reasonable expectation she would serve as president and superintendent of MiraCosta
College through 2014. She bases this allegation on the fact that at the time she was recruited
in 2004, District asked her for a 10-year commitment; under the terms of her contract she was
to receive an annual review, and if the review was satisfactory, her contract would be renewed
each year for a new four-year period.
Richart alleges the defendants violated her due process rights under the United States and
California Constitutions, committed a breach of contract, violated the whistleblower provisions
of Labor Code section 1102.5 et seq. and Government Code section 12653, and threatened
her in violation of Civil Code section 52.1.
Richart essentially asserts four theories of substantive liability: (1) in her first, second and fifth
causes of action, Richart alleges that although due process and her employment contract
obligated District to provide her with an annual review and continue her employment if the
review was satisfactory, her employment was terminated without providing her the required
annual review; (2) in her third and fourth causes of action, Richart alleges District's actions and
the individual defendants' statements have stigmatized her and prevented her from obtaining
any employment commensurate with her position at District; (3) in her sixth, seventh and eighth
causes of action, Richart alleges she was terminated in retaliation for investigating the thefts
reported to her and reporting the results of the investigation to the district attorney; and (4) in
her ninth cause of action, Richart alleges she was subject to violent threats within the meaning
of Civil Code section 52.1.
In addition to her substantive causes of action, Richart also alleged a cause of action for
declaratory relief in which she asked the trial court to determine her obligations and District's
obligations with respect to the consideration each received under the terms of the invalid
settlement agreement. In particular, she alleged that under the Page judgment she owed
District $775,000, but that this amount should be offset by whatever amount the court
determines District owed her in unpaid salary and benefits.
After filing the complaint, Richart also stopped making $5,000 monthly good-faith payments to
2. District's Response
District responded in two ways to Richart's complaint. First, by way of a levy of execution on
the Page judgment, District attempted to collect from Richart the money it paid her under the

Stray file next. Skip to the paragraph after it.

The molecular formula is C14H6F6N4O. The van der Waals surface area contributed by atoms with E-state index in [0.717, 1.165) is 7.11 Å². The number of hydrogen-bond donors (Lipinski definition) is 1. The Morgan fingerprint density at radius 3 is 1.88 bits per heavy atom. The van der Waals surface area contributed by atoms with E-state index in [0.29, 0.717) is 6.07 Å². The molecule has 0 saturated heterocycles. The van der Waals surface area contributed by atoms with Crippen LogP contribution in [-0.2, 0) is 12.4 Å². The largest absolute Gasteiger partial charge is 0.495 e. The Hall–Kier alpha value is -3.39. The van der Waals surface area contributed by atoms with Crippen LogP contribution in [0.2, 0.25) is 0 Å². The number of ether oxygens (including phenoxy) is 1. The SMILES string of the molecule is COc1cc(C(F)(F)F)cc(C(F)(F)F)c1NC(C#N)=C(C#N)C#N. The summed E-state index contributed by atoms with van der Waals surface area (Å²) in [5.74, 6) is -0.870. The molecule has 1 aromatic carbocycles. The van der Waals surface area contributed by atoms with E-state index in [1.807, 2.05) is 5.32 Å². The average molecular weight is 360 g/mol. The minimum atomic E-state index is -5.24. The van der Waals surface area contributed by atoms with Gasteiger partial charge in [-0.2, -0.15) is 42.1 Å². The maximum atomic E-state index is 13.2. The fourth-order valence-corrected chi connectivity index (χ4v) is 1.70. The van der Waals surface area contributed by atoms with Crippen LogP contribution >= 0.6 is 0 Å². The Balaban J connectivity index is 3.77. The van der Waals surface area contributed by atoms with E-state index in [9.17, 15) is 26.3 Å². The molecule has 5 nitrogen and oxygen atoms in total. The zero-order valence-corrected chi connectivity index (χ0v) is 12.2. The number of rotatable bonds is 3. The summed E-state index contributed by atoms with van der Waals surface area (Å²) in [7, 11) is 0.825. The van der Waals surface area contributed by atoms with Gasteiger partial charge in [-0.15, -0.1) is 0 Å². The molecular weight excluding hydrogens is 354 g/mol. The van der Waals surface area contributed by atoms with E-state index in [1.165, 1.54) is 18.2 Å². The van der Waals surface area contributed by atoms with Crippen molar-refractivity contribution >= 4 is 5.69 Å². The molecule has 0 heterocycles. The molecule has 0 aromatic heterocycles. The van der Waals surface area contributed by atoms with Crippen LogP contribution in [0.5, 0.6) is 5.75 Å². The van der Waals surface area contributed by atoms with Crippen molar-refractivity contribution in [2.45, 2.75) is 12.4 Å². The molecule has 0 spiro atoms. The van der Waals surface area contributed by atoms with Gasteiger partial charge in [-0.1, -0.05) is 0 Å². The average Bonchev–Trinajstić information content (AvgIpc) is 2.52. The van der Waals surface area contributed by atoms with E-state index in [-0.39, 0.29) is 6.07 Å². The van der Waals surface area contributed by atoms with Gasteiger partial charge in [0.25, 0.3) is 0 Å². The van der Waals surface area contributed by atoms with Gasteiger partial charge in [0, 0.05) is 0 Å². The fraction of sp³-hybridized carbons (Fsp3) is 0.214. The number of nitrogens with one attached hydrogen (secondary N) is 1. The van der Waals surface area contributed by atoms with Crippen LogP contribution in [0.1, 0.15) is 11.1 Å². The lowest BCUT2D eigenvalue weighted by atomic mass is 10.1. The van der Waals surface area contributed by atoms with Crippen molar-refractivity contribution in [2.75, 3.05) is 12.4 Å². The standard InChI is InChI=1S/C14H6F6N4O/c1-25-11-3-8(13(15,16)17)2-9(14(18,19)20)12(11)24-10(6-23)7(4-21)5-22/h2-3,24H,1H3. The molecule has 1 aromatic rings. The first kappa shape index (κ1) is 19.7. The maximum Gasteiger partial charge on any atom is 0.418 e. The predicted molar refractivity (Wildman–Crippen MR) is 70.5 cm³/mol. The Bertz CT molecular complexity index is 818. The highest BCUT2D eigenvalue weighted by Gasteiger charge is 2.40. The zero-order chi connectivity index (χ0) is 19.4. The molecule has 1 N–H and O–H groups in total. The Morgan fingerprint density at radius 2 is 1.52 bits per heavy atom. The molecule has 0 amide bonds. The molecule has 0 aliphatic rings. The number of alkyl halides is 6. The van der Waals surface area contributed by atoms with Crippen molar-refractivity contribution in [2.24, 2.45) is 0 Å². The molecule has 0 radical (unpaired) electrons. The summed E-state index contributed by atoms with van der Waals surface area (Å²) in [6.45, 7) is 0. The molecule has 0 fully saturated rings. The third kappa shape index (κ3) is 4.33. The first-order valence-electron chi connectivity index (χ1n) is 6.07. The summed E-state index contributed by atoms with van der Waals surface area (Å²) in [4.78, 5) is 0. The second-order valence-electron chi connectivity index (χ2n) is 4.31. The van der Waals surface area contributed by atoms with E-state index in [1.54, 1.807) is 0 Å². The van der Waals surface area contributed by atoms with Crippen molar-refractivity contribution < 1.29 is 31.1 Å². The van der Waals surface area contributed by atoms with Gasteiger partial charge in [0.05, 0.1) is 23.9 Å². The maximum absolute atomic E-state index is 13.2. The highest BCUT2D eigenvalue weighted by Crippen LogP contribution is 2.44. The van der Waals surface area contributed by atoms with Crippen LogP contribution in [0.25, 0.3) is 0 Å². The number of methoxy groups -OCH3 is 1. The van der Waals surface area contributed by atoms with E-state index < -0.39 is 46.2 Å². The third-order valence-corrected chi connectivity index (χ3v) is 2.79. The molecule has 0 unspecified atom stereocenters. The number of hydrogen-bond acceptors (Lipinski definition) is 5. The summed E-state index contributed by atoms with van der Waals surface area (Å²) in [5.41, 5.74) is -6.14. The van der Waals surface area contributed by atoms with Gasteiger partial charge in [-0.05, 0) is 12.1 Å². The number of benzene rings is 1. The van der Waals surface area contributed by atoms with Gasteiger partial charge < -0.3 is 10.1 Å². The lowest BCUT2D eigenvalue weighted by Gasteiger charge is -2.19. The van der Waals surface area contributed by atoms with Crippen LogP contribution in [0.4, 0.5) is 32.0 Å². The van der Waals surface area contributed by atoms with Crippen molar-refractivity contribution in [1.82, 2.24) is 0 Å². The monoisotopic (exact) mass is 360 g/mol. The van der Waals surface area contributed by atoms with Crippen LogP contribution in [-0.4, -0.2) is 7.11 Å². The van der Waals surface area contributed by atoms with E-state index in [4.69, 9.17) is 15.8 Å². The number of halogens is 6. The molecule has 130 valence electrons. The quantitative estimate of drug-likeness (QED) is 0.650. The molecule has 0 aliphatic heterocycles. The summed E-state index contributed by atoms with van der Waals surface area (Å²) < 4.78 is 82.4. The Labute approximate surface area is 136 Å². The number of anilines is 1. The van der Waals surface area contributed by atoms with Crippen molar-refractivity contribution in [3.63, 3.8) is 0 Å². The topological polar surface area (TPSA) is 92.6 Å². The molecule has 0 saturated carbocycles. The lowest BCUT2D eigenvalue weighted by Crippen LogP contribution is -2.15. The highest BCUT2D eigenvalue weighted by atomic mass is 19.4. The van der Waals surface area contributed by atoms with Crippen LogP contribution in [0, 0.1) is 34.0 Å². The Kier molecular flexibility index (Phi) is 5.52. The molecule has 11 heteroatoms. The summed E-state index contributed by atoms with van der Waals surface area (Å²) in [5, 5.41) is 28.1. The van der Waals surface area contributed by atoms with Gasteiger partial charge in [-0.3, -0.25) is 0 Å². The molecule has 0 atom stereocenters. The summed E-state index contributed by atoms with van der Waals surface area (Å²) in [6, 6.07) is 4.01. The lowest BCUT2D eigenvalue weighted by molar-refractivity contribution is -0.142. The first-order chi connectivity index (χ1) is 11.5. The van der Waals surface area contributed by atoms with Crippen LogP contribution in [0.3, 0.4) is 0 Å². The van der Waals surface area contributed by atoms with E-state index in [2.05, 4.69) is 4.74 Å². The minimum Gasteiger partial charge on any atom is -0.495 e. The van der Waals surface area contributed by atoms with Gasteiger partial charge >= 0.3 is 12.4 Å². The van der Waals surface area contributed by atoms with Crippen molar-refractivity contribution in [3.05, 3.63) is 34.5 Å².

settlement agreement. Richart objected to the levy, and the trial court sustained her
objection. The trial court found the Page judgment it entered on remand was not a money
judgment but contemplated further proceedings to determine the respective rights of the
Second, District filed a motion to strike under section 425.16. As we indicated, the trial court
found Richart's claims against District are not within the scope of the anti-SLAPP statute
because the trial court found the claims do not arise from the exercise of District's petitioning
or free speech rights. Although the trial court found the statements made by the three minority
Board members in 2006 and 2007 were protected activity within the meaning of section
425.16, the trial court found District's termination of employment in 2010 was not protected by
the anti-SLAPP statute. District filed a timely notice of appeal.
The procedure governing motions to strike is well established. "'[S]ection 425.16 requires
that a court engage in a two-step process when determining whether a defendant's anti-SLAPP
motion should be granted. First, the court decides whether the defendant has made a
threshold showing that the challenged cause of action is one "arising from" protected activity.
[Citation.] If the court finds such a showing has been made, it then must consider whether the
plaintiff has demonstrated a probability of prevailing on the claim.' [Citation.]" (Episcopal
Church Cases (2009) 45 Cal.4th 467, 477, quoting City of Cotati v. Cashman (2002) 29 Cal.
4th 69, 76.)
The scope of actions covered by the statute is now also fairly well defined. "'[T]he mere
fact that an action was filed after protected activity took place does not mean the action arose
from that activity for the purposes of the anti-SLAPP statute. [Citation.] Moreover, that a
cause of action arguably may have been "triggered" by protected activity does not entail that it
is one arising from such. [Citation.] In the anti-SLAPP context, the critical consideration is
whether the cause of action is based on the defendant's protected free speech or petitioning
activity.'" (Episcopal Church Cases, supra, 45 Cal.4th at p. 477, quoting Navellier v. Sletten
(2002) 29 Cal.4th 82, 89.)
In Episcopal Church Cases, a doctrinal dispute arose between a local Episcopal parish and
the Protestant Episcopal Church in the United States of America (the national church). The
local parish and its members objected to the ordination by the national church of an openly
gay bishop in New Hampshire and voted to disaffiliate the parish from the national church. In
response, the local Episcopal diocese and the national church brought an action to recover
church property from the local parish and various individuals associated with the parish. In
particular, the diocese and the national church sought to recover the church building and land
on which the building sits.
Among other matters, the local parish and the individuals brought an anti-SLAPP motion,
which the trial court granted. The Court of Appeal reversed, and on review, the Supreme
Court affirmed the Court of Appeal: "In filing this action, the Los Angeles Diocese sought to
resolve a property dispute. The property dispute is based on the fact that both sides claim
ownership of the same property. This dispute, and not any protected activity, is 'the gravamen
of principal thrust' of the action. [Citation.] The additional fact that protected activity may lurk
in the background -- and may explain why the rift between the parties arose in the first place --
does not transform a property dispute into a SLAPP suit." (Episcopal Church Cases, supra, 45